Glycopyrrolate is indicated for use as a preoperative antimuscarinic to reduce salivary, tracheobronchial, and pharyngeal secretions; to reduce the volume and free acidity of gastric secretions; and to block cardiac vagal inhibitory reflexes during induction of anesthesia and intubation. It may be used intraoperatively to counteract surgically or drug-induced or vagal reflexes associated arrhythmias.

Dosage and administration

Glycopyrrolate Injection may be administered intramuscularly, or intravenously.

Pediatric dose is 0.004 mg/kg intravenously, maximum 0.1 mg in a single dose which may be repeated, at intervals of 2 to 3 minutes. The another safe alternative is atropine in children.1 (Table 1)

Overdosage

  1. CNS symptoms - excitement, restlessness, psychosis, ataxia, hallucinations, convulsion, coma

  2. Neuromuscular blockade leading to muscular weakness and possible paralysis. Respiratory muscle paralysis can also occur.

  3. Dryness of the skin and mouth, dermal flushing,

  4. Fever, abdominal distention,

  5. Urinary retention, feeding intolerance,

  6. Tachycardia with normal blood pressure, arrhythmia, hypotension

Management of toxicity

  1. Mainly symptomatic.

  2. Specific antidote is Physostigmine.4

  3. Physostigmine infusion with a dose of 0.02 mg/kg (maximum of 0.5mg/dose) over 3 minutes is recommended in infants/children (before infusion, conduction abnormalities e.g., PR, QRS, or QTc interval prolongation should be checked).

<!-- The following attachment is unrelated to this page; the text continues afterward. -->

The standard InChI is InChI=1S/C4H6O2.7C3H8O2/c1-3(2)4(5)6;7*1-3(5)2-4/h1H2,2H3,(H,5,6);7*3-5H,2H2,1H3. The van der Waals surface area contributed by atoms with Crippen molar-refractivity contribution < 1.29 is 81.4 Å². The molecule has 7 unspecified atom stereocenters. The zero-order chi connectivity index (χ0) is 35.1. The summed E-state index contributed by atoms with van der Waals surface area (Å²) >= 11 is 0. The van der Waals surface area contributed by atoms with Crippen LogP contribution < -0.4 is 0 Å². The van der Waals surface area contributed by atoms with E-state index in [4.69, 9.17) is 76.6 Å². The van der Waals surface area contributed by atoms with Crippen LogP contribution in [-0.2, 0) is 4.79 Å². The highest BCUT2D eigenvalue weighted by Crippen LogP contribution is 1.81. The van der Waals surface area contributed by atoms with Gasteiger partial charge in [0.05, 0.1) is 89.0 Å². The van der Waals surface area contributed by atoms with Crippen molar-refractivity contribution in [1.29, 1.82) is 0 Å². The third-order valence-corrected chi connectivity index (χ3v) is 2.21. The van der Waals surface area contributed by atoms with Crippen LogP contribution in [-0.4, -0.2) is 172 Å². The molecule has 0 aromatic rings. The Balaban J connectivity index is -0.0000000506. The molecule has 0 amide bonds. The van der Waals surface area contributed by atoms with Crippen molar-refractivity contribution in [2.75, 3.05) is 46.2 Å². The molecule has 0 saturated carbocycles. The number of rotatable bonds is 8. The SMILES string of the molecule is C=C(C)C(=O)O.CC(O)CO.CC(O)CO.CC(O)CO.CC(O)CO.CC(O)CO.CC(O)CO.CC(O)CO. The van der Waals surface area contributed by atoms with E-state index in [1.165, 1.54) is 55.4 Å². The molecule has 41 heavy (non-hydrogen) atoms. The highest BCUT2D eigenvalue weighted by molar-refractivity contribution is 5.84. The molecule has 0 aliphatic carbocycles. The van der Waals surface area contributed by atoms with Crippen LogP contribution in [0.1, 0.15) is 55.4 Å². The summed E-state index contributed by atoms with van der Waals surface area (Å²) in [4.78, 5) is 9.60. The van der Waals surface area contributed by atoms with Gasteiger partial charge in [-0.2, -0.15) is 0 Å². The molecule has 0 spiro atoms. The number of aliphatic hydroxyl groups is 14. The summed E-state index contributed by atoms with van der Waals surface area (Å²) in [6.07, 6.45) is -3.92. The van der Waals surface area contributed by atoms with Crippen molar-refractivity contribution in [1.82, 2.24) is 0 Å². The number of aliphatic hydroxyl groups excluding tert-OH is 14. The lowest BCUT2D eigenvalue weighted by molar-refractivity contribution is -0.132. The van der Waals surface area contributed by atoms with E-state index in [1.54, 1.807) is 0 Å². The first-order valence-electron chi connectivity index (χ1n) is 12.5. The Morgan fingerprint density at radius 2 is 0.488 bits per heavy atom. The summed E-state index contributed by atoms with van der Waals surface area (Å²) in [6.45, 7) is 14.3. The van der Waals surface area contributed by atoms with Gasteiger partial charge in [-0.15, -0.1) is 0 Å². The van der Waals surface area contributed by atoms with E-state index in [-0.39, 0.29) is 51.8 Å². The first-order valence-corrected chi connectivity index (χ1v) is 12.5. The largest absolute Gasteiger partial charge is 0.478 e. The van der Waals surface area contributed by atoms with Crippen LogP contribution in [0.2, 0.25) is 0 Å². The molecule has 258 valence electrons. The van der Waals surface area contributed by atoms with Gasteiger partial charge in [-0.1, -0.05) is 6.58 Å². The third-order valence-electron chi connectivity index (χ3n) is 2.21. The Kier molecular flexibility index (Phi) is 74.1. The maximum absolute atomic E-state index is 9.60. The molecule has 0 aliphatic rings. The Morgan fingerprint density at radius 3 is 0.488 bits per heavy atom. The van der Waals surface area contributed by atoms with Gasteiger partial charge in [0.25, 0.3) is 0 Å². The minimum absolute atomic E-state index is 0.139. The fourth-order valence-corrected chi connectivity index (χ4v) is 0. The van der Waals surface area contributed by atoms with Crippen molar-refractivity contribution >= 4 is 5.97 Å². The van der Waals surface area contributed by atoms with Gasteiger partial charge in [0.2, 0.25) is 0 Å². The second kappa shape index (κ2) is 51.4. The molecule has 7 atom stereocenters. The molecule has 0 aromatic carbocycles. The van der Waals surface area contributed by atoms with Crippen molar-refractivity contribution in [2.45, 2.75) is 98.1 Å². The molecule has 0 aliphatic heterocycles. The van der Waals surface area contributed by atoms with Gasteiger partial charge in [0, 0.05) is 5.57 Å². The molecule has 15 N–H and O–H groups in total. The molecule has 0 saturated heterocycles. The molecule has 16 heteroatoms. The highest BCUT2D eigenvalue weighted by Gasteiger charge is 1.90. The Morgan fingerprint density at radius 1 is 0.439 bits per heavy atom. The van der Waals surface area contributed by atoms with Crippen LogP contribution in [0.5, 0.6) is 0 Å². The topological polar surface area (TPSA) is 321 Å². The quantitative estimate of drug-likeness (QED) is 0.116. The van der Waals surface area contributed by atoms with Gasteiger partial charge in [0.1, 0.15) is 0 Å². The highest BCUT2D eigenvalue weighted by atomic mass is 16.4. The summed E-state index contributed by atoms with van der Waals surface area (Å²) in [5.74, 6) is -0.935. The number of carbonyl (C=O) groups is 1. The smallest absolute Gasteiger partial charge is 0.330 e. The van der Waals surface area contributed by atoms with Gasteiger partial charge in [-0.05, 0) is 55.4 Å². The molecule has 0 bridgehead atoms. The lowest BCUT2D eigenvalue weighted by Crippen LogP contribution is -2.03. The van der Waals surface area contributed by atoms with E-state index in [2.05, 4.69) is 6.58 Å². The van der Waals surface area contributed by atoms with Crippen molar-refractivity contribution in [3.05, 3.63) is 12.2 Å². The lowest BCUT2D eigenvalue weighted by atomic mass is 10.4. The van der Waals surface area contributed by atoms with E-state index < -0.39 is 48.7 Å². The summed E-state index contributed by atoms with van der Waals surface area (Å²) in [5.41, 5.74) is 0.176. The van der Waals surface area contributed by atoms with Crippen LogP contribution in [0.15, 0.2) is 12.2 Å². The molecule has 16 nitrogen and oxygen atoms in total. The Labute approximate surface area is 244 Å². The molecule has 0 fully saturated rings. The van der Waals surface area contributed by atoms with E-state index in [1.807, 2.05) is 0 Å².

Conclusion

  1. Neonatal Dhatura (atropine–like) poisoning needs to be suspected in babies who show postoperative or per operative deterioration in case premedication with atropine or glycopyrrolate is done. The possibility of central anticholinergic syndrome (CAS) should be considered with post-operative flushing, mydriasis, dry skin and mucous membranes, altered mental status or fever.

  2. The American Academy of Pediatrics (AAP) suggests that when choosing premedication, medications with rapid onset and a short duration of action are preferred. Thus, the AAP-preferred vagolytic agent is atropine because of the rapid onset and shorter duration of action compared to glycopyrrolate.

  3. Physostigmine, a tertiary amine, should be available in the operating room for treatment of central anticholinergic syndrome (CAS).

Source of Funding

None.

Conflict of Interest

The author declares no conflict of interest.

References

1 

I Desalu OT Kushimo CO Bode A comparative study of the hemodynamic effects of atropine and glycopyrrolate at induction of anesthesia in childrenWest Afr J Med2005241159

2 

AAP Committee on Fetus and Newborn and Section an Anesthesiology and Pain Medicine. Prevention and Management of Procedural Pain in the Neonate: An UpdatePediatrics20161372e20154271

3 

P Kumar SE Denson TJ Mancuso Premedication for nonemergency endotracheal Intubation in the neonatePediatrics201012560815

4 

N Frascogna Physostigmine: is there a role for this antidote in pediatric poisonings?Curr Opin Pediatr2007192201205